Rumor Has It

By: Jessica Lemmon



The girl sitting across from me crying, that’s Beth. Her smooth, walnut-colored skin is half due to her Filipino father, the other half her Hawaiian mother. We’ve split up nearly a dozen times over the course of the last six years, the last time for good.

I hand her my napkin and she dabs at the tears streaking her cheeks. The massive diamond solitaire on her left ring finger is the one she said she always wanted, but it’s not from me.

“That’s the biggest rock I’ve ever seen. Bigger in person than in a magazine photo,” I say. It is, which is unbelievable. She smiles sadly down at the ring. I take her hand—a hand I’ve held a million times in the past. A hand that has cracked across my face twice that I remember. She’s left-handed. Both times I’d earned those slaps. I rub my thumb over the diamond and let her fingers go.

She’s not mine anymore. I’m not sad about it. It was headed there from the beginning, but both Beth and I had a serious case of “warm body” syndrome. Love the one you’re with and all that.

She sniffs and dabs at her eyes again. The café is pretty dead. Either the three people in here aren’t paying attention to us or have noticed and are being polite. Anyway, Beth isn’t a drama queen, so she’s not doing this for attention. She’s the stable one. The part of unhinged, irrational asshole has always been played by me.

“I’m scared,” she says, her tears now dried and her eyes on mine.

“Of getting married?”

 She shakes her head, tucking her sleek black hair behind her ears. “Of ruining a marriage. You and I never figured it out and we were together for almost six years.”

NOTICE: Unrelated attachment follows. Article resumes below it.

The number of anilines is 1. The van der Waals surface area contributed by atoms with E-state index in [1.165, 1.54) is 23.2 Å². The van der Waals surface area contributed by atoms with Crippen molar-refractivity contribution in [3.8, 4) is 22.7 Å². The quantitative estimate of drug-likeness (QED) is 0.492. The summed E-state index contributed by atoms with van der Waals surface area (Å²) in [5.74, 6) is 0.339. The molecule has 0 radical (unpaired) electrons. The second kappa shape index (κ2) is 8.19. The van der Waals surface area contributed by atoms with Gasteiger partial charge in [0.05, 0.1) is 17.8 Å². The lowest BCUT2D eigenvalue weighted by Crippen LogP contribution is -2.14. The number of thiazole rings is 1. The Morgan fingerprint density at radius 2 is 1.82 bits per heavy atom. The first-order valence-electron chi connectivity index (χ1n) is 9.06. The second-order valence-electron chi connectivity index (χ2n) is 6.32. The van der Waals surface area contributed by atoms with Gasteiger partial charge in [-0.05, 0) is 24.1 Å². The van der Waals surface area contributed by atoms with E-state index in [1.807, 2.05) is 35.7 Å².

I tip my coffee mug and study the cooling black liquid for answers. They’re not there. I typically go with my gut but at the moment my guts—along with my chest cavity—feel as if they’ve been scooped out. I don’t do heartbreak. Each and every time Beth and I bit the dust, or “took a break,” I began dating immediately. I was plenty okay with a one-night-stand that acted as a Band-Aid, and, not to sound like a dick, but there was always a woman around willing to patch me up.

This time my heartbreak can’t be credited to Beth, but to a woman by the name of Catarina. I haven’t so much as glanced at another woman—no Band-Aids for me—until this meeting with Beth. And I only showed up when she asked because, of all the roles we’ve played to each other, “friends” was the most legit.

“I mean this with sincerity.” I set down my cup. “It wasn’t you. Ever. It was always me.”

This brings a sweet smile to her face. The one that dazzled me during my junior year at The Ohio State University. She was a cheerleader and I was smitten so fast my head literally spun. We’ve been through a ton together. College. My getting drafted for the NFL. Surgeries that were futile attempts at repairing a torn rotator cuff that took me away from the game. Us living in Miami. Living in Columbus. Us splitting up.

“It wasn’t all you, Bare.” She consoles me with her right hand and I wonder if she does it on purpose so as not to flaunt her new ring from her new beau. I wouldn’t feel slighted though. She deserves to be happy.

 Bare is short for Barrett, by the way. Last name Fox. I have copper-colored hair like the aforementioned woodland creature, but with more brown than red. Still doesn’t keep the girls from referring to me as a “ginger,” which I used to mind until I realized how much tail it got me.

God. I’m a moron.

“Mostly it was my fault. Is all my fault,” I correct.

A few months ago, I ran into Beth at this very café. She was taking a coffee to go and I was picking up lunch. I mentioned that I met someone and she was hurt and happy at the same time. I knew how she felt. I felt the same way when she told me about Mark.

Now I suck in a breath and tell her the abbreviated, updated version of my relationship status. “I fucked things up with Catarina.”

“What? No.” Beth reaches across the table and grips my hand, comforting me when it should be the other way around. Told you I was an asshole.

“What happened?” she asked.